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The Top 3 Things to Consider When Buying Eyewear for Hunting

Perhaps your prescription eyewear isn’t the first thing that comes to mind when preparing for the hunt, but knowing these few facts may help you better prepare for your next outing.  The fact is that most people go out into their adventure with their standard prescription glasses or perhaps a pair of sunglasses as well, but taking these extra steps will certainly bring more success to your overall mission.

1)    Frames – When considering frames for hunting, keep in mind that a semi-rimless frame will be ideal, so that peripheral vision is maximized. Durability is also a factor. Make sure that any frame you select is durable enough to withstand weather and terrain. Some good options for frames that are specifically designed for outdoor use include: Oakley Radar, Radarlock, M Frame and Fast Jacket; as well as Bolle Kicker, Parole and Vigilante. These designs were built to withstand the elements and rugged movements inherent in hunting.

2)    Lenses –Lenses are probably the most important part of selecting glasses for hunting. Given the different lighting scenarios possible, some prefer to bring a few options on a trip to switch out easily with weather and lighting changes. Ideally, lenses should be orange, yellow or rose, which helps vision in outdoor settings where there is low light. If needed, progressive lenses are a great idea for outdoor use as they allow you to see all aspects of your weapon’s sights as well as optimal vision of the target. One warning: polarized lenses are not recommended for shooting, because it can affect depth perception. Lastly, the best option is for digital lenses. A remarkable advancement in optometry, digital lenses are optimized with computer-controlled surfacing equipment that is much more precise than conventional tools. This allows the wearer to get vision that is even better than 20/20 vision without glasses.

3)    Purchasing – I don’t know about you, but my optometrist doesn’t have a “Hunting” section in their retail section. Most glasses offered at a doctor’s office are very limited to what is in stock, or what particular vendors may have for the season, which is still tailored at your everyday lifestyle, not the rugged terrain of a hunt. For this reason, it is worth your effort to seek out an online store that provides not only the convenience of ordering from home, but a customized experience. Check out RevisionOutdoor.com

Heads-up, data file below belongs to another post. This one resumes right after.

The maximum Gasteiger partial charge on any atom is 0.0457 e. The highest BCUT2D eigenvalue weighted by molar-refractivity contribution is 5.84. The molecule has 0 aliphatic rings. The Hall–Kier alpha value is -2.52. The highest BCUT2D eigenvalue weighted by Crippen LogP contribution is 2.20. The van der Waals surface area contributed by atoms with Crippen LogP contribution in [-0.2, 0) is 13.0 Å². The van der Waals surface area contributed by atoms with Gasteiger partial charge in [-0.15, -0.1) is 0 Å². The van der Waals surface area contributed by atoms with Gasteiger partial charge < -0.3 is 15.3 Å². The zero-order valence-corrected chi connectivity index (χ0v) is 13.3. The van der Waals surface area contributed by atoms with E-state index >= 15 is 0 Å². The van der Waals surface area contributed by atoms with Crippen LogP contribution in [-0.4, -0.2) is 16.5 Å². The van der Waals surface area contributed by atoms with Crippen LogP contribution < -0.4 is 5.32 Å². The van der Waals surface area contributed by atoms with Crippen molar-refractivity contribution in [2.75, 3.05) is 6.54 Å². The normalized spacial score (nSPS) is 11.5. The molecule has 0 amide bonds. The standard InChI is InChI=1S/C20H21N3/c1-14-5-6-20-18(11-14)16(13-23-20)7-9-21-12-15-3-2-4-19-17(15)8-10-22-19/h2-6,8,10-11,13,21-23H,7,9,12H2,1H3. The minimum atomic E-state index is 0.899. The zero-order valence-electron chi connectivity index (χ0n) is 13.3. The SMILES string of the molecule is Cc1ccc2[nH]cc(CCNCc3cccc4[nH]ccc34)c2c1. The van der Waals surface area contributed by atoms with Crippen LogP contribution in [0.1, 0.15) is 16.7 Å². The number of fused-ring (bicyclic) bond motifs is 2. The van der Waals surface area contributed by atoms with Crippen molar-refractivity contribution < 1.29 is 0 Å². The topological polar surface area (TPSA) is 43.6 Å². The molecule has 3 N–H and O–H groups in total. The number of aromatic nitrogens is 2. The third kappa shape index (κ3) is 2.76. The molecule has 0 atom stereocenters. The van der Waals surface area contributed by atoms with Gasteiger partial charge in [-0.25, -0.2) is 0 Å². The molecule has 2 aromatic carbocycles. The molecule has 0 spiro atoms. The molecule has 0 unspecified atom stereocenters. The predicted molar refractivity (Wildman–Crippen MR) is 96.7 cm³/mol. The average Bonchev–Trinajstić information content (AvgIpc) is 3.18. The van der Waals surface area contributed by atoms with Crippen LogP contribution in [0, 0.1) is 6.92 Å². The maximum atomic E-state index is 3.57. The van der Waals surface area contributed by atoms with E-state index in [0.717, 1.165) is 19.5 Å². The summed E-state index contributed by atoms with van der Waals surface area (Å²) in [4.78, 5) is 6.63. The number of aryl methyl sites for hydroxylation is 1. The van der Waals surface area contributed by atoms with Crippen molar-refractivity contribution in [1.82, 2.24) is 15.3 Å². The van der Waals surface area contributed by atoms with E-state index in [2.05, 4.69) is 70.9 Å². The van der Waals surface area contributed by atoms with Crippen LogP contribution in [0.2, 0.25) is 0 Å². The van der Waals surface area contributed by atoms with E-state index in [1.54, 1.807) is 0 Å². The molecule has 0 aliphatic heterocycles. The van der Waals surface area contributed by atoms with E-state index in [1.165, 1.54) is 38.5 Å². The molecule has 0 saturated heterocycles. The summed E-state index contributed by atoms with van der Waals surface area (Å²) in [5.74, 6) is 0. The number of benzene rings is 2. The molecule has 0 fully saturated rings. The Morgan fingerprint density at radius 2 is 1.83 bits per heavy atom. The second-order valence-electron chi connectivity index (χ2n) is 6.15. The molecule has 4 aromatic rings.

As technology continues to evolve and a hunter’s tools get more sophisticated, it makes sense that you would want your eyes to be just as prepared as your weapons, clothing and safety. The concept is pretty easy: your eyes are the most important element of a successful hunt; your prescription eyewear and the benefits of customized glasses for your sport should be included in that checklist before you head out this season. Remember: without great vision, accurate shooting is impossible; and without accurate shooting, your efforts could be fruitless.

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Kevin Paulson

Kevin Paulson is the Founder and CEO of HuntingLife.com. His passion for Hunting began at the age of 5 hunting alongside of his father. Kevin has followed his dreams through outfitting, conservation work, videography and hunting trips around the world.

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3 Comments

  1. One year ago I decided I’d had enough of glasses and went for lens replacement surgery. I selected the “Light Adjustable Lenses” which as the name suggests are shaped into the prescription that you need for 20/20 or better vision. Not only is the world a brighter place after losing the cataracts but I no longer need glasses to read a newspaper or see antlers moving at a 100 yards. It was expensive but the best $6K I ever spent.

    1. In the last 3 years, I have had to move to reading glasses for just about everything and though I would love to be able to ditch those readers, I think I am a few years away from taking the plunge to eye surgery.

      1. I hear you. I dithered about for about ten years getting more and more frustrated until one rainy foggy evening I missed an opportuniuty to shoot a huge buck because I had to stop and clean my glasses. I got back on him just in time to see him step into the trees and be gone forever. I haven’t rifle hunted much since then as I got hooked on bowhunting but still…. life without glasses is great. Nary a day goes past when I’m not appreciative. BTW – My eyes wern’t terrible before and the doc said I could wait another ten to fifteen years before “needing” cataract surgery but oiur definitions were different! 😉 Just an otption to consider.

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